The number of malware families targeting Android users has nearly quadrupled since 2011, with security firm F-Secure reporting finding 37 new families in the first quarter of 2012 alone.
F-Secure revealed the trend in its latest Mobile Threat report. The 37 new families discovered during the quarter represent a marked increase in the number of mobile threats, up from just 10 families in the year-ago quarter.
The security firm claimed that Trojans are the most common form of attack, accounting for 84 per cent of all mobile threats.
"The most interesting malware trend over recent months has been the increase in Trojans that deliver on their promises. This makes it harder for victims to know they have been victimised as there is less for them to detect," said F-Secure analyst Sean Sullivan.
The increase in Trojan numbers is indicative of a wider increase in mobile malware, with F-Secure claiming at least 3,063 malicious Android applications are currently active, a marked escalation over the 139 recorded in 2010.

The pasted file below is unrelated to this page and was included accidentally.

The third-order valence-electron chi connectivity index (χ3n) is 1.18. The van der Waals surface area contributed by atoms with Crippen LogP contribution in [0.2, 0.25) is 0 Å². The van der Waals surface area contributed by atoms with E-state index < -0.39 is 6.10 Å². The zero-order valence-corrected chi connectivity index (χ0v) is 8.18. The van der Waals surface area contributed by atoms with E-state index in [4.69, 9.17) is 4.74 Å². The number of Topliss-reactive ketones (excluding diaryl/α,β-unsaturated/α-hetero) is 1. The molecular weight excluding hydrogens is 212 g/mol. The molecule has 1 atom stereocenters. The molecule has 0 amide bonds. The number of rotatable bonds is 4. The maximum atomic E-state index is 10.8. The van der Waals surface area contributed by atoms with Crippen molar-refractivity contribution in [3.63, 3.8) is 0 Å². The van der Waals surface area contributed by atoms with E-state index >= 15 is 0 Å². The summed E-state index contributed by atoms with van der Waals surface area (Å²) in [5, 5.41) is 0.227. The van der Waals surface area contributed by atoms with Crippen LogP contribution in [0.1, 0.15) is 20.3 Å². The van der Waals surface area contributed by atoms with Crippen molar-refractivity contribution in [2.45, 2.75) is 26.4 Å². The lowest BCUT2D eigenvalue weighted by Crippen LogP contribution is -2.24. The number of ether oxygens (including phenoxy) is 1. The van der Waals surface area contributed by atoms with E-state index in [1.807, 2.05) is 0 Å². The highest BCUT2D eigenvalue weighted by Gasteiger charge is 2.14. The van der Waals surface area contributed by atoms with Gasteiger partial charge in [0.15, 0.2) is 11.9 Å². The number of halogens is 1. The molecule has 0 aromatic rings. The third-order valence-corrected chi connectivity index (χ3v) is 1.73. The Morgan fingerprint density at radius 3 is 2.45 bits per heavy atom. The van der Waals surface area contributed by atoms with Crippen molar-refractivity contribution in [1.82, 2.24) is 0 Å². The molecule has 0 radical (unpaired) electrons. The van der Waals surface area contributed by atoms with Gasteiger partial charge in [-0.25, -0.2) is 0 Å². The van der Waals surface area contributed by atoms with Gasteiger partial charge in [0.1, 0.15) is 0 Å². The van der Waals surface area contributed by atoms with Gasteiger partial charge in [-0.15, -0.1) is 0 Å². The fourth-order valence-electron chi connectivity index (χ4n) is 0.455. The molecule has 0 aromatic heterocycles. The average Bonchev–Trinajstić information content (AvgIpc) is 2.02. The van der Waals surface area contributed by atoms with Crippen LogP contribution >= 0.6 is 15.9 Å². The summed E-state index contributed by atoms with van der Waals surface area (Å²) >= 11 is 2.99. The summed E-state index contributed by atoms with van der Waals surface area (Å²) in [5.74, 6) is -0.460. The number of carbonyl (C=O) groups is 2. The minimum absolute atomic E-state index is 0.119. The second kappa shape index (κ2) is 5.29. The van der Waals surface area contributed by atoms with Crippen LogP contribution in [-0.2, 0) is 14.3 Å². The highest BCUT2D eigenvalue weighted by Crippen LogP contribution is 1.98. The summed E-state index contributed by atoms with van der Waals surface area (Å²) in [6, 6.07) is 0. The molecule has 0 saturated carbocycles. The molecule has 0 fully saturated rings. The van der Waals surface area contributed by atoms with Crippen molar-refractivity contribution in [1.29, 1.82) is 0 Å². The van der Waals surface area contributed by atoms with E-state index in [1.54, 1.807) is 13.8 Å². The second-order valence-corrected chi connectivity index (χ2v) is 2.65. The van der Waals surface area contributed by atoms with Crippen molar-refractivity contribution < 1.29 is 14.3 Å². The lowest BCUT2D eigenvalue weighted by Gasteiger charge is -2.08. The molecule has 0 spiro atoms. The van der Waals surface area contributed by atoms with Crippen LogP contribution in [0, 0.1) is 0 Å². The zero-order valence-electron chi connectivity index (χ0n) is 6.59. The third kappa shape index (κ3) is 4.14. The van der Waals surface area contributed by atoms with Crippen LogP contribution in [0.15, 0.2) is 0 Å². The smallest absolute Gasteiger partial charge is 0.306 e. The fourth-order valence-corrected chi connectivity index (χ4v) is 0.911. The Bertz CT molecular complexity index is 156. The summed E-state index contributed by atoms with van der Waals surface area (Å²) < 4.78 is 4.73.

F-Secure warned that many of the apps are targeting Android users' financial data, claiming 34 of the current malware families are designed to steal money from infected handsets.
The Finnish firm's findings come alongside similar warnings from other security vendors.
During an interview with V3 at InfoSec in April, Kaspersky Labs researchers claimed that the Android operating system's popularity combined with its lax app application process made it an ideal target for criminals.
Kaspersky's chief security expert Aleks Gostev went so far as to predict that Android would remain the most targeted mobile OS for at least the next three years.
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